2023 NFL Combine results: 7 standouts from the safes

2023 NFL Combine is in full swing, and on Friday the defensive backs had their practices televised. Traditionally, one group began by running the 40-yard dash, then switched to positional drills, while another group performed agility drills and measured jumps.

Let’s take a closer look at the securities that stood out.


There were a lot of pure safeties who helped themselves in this group, but instead of highlighting all the pure safeties, I kept my focus on the players I felt would best fit the needs of the Lions, especially those who could fill a need for Detroit in the slot.

Jartavius ​​”Quan” Martin, Illinois, 5-foot-11, 194

4.45/1.47 (40/10-yard dash), 44-inches (vertical jump), 11-foot-1 (broad jump)

In our safety preview, I made sure to note that Martin was one of “my guys” because I felt he wasn’t getting enough attention and I expected him to perform very well on the combine. Sure enough, he exceeded my expectations and he’s definitely on a lot of radars now.

With a stout frame and tree trunks for thighs, Martin drove that frame in all directions. His sub-4.5 40-yard dash was impressive, but his 1.47-second 10-yard split was the fastest of any defensive player in this draft class. His jumps were even more impressive with his vertical jump also the highest among all defensive players – the fifth-highest ever recorded in Combine history – and his broad jump checking in as the fourth-highest.

In on-court drills, Martin was an easy mover, showing smooth transitions, and a remarkable ability to adjust his upper body regardless of the jarring lower base. This skill allows him to run at full speed while changing his upper body to the traffic around him, be it a player or the ball. Martin showed great ball placement, high-pointed when needed, and had soft, reliable hands.

Overall, his powerful legs moved like pistons, but he was in full control of his body at all times. The “W drill”—my pick for the best predictor of track success—was a walk in the park.

In my opinion, the top three track safety hybrids in this class are Brian Branch, Martin and…

Jamie Robinson, Florida State5-foot-10 1/2, 191

4.59 (40), 33.5 inches (vertical), 9-foot-8 (wide)

Robinson has a compact frame and is as quick as any defensive back in this class. His test numbers were average, and at times during drills he almost looked like he was focusing too much on being technically sound instead of staying loose, which led to some stiffness that probably played into those results.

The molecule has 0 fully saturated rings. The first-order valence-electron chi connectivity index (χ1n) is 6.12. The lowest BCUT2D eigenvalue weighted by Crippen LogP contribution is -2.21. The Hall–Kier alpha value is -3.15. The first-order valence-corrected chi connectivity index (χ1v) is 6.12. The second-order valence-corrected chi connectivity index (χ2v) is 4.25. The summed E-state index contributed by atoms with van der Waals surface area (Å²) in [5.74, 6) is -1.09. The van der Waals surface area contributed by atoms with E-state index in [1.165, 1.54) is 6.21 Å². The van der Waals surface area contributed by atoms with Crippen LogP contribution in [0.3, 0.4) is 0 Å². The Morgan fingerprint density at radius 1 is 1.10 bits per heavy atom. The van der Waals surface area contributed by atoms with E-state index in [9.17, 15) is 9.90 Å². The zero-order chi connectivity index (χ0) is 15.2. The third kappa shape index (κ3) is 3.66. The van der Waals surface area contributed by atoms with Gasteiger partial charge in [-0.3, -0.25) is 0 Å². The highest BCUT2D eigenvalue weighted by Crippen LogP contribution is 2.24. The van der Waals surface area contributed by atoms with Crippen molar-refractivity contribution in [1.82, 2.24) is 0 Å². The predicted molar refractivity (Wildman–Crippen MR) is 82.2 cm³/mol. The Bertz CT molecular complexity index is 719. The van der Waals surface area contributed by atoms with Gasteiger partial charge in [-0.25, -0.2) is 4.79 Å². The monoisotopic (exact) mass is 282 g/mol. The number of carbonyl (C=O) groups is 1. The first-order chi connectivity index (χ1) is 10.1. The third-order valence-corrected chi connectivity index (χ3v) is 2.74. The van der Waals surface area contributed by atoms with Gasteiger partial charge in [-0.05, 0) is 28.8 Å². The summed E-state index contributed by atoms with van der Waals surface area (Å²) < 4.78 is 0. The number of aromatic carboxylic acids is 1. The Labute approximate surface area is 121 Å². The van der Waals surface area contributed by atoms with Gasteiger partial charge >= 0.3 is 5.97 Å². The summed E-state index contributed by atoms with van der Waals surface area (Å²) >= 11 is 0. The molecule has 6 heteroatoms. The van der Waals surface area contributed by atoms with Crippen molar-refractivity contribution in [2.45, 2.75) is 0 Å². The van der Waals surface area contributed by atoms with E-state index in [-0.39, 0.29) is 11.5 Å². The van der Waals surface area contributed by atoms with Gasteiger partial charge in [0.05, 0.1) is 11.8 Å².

When Robinson was loose, he showed incredibly quick feet, quickly picking them up and down like a typewriter working its way across the page. His focus on technique helped him with efficiency in drills, but when he relaxed, his natural skills took over. One of the best examples of this was in the figure eight drills near the end of the training sessions on the track, when he moved with silky acceleration, ramping up, decelerating and ramping up again at an impressive pace.

Quick thoughts

Sydney Brown, Illinois (5-foot-10, 211, 4.48) looks like a muscular runner — which shouldn’t be a surprise considering that’s what his twin brother is — and his power was evident in his movements during drills. He was both fast and quick as well, but the power he generated in his movements is remarkable.

Christopher Smith, Georgia (5-foot-10 1/2, 192, 4.62) is another lane safety hybrid to keep an eye on in the draft. His transitions during practice looked easy, and as practice continued, he looked smoother and his hands improved.

Ji’Ayir Brown, Penn State (5-foot-11 1/2, 203, 4.65) is known to be a ballhawk and his skills were on display in Indianapolis. His ability to track the ball in the air — even when adjusting late — is on a different level than the rest of the safeties in this class. He drifted a bit when he dropped, but he had quick feet and good hands.

Antonio Johnson, Texas A&M (6-foot-2, 198, 4.52) is big and long and his frame made many of the exercises look easy. He was a smooth glider across the field and he swallowed the ball when it came into his reach. He struggled with some of the faster agility drills, but that’s not really his game and it was expected to be something that would be challenging.

Chamarri Conner, Virginia Tech (6-foot-0, 202, 4.51) improved his stock as much as anyone on my draft board coming into this combine. Even though I thought he had defensive back range, I was extremely impressed with what I saw and he delivered a “go back and watch the tape”. Smooth movements, light back pedal, silky tracking ability, ball placement and soft hands were all notes I jotted down on Conner during drills.

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